In the 12th year. In the area of the present city there was a trading post which had arisen in connection with the crossing of Wisła. The first known record in written sources – from 1252 – mentions the locality as the village of Góra. The bishop of Poznań, Stefan Wierzbowski, acquired in 1666 the ruined village at this time in order to build a religious center here. The new town was granted commercial property rights in 1670 under the name Nowa Jerozolima (New Jerusalem), a name used until the 18th century.
The town plan in Góra Kalwaria, dating back to 1670’the eras, represents one of the most original urban foundations of Mazowsze from the Baroque period. The basis of the city plan is the Latin cross. The cross is formed by two axes, namely the streets of Kalwaryjska and Rynek – the axis that runs perpendicular to Wisła – and the streets of Dominikańska and Pijarska, which form the short cross arm. The central point of the city became the Kaplica Piłata (Pilate's Chapel), this place being the intersection of the cross arms. As an analogy to the plan for Jerusalem, the city plan was emphasized by the placement of three monasteries at the ends of the arms (to symbolize the gates of Jerusalem), that is, by the ways of the outpouring. The other elements of the religious complex were also introduced in analogy with the plan for Jerusalem – with the modifications that the local situation necessitated.
In 1796 – at the division of Poland – Góra Kalwaria came under Prussia. From 1815, the city belonged to Królestwo Polskie (the Polish Kingdom), who until 1832 had some autonomy – in personal union with Russia, but which was then incorporated as part of Russia. During the German occupation in World War II, there was initially a Jewish ghetto, which was abandoned in 1941, however, as the inhabitants were transferred to the ghetto in Warsaw. The city was liberated in January 1945.
The monastery complex, erected on the remains of a former church, was built following a project by Jakub Fontana in 1848; it was restored after destruction in 1915. Until 1864, the monastery belonged to the Order of the Bernardin; after 1952 the buildings belong to the order of the Marianas.
The Most Holy Virgin Mary's Immaculate Conception Church (Kościól pw Niepokalanego Poczęcia Najświętszej Marii Panny)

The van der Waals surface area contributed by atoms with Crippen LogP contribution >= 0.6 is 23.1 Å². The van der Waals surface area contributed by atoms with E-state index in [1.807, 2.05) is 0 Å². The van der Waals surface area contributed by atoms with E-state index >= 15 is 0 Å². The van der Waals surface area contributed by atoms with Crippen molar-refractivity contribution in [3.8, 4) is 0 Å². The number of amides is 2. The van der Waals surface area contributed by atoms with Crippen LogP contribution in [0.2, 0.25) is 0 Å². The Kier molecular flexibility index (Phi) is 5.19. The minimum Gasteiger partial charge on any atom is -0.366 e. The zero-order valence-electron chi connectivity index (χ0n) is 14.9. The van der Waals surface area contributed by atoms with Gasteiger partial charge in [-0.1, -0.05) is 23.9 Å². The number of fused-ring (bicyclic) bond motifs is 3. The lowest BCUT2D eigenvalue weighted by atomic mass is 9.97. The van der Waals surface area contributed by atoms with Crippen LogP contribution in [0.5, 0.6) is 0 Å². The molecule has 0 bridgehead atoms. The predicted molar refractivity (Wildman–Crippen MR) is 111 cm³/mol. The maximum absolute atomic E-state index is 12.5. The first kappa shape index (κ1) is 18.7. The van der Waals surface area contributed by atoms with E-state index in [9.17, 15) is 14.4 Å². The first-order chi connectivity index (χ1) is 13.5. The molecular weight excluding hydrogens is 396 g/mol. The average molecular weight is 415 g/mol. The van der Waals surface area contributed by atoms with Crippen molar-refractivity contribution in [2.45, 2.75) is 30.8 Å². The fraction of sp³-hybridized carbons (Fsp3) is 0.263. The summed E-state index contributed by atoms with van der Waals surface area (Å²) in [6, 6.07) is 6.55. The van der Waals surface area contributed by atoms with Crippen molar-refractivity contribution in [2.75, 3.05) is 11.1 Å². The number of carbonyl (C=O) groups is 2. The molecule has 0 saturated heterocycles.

is in Baroque style, the interior in Baroque and Rococo style. The pulpit is from the 3rd quarter of the 18th year. (in rococo style) and St. Walerian’s black marble sarcophagus – in Baroque style – is from the end of the 18th century. In the crypt, the founder of the church and the monastery, Fr.Bieliński, is buried. The monastery buildings next to the church are in Baroque style and date from approx. 1755th
Antonius of Padua's Chapel (Kaplica św. Antoniego z Padwy)
in Baroque style is from the 2nd half of the 18th century. and is built on the river slope.
Holy Cross Church (Branch Church) “After Górce”
is Baroque-style and erected on an artificial elevation in the last quarter of the 17th century, founded by Bishop St. Wierzbowski as the so-called Pilate’ Town hall; The building is one of the central elements of the Kalwaria that occurred at the time.
Rector's Church (Kościól Rektoralny pw Opatrzności Bożej na Mariankach)
was founded 1674 by Bishop St. Wierzbowski.
Former Piarist College (Kolegium Pijarów)
was founded in 1675 by Bishop St.Wierzbowski. In 1819, the buildings were converted into barracks for the Russian army. From 1841 – after a rebuild – it was an old and handicapped room. In 1862 the site was again restored and rebuilt – by project of Henryk Marconi. In the area of the former college is the Neo-Gothic Chapel of Mary and a nursing home.
is from 1829-34 and designed by architect Bonifacy Witkowski with additions by Henryk Marconi (the pillars of the columns). The building was restored in 1919-20. The town hall, destroyed during World War II, was rebuilt in 1950-51.
Former Peace Court (Sąd Pokoju)
is a building from the transition between the 18th and 19th century, the so-called “bispepalæ”. The building was the seat of the Czersk District Peace Court for a period in the first half of the 19th century. After 1845, it was converted into habitation. From 1958, the building houses the State Archives in Warsaw.
The former Kramboder (Kramy)
from 1836 was designed by architect Bonifacy Witkowski. Today, they are used in accordance with the original intention, being designed for shopping and service centers.
The Private Ethnographic Museum .
The museum is built on a hill where the Dominican Monastery formerly stood; whether the monastery still witnesses certain brick remains.
Czersk (2 km to the southeast) with the highly-regarded ruin of the Mazowsze princes' castle. – See the independent page: Czersk .
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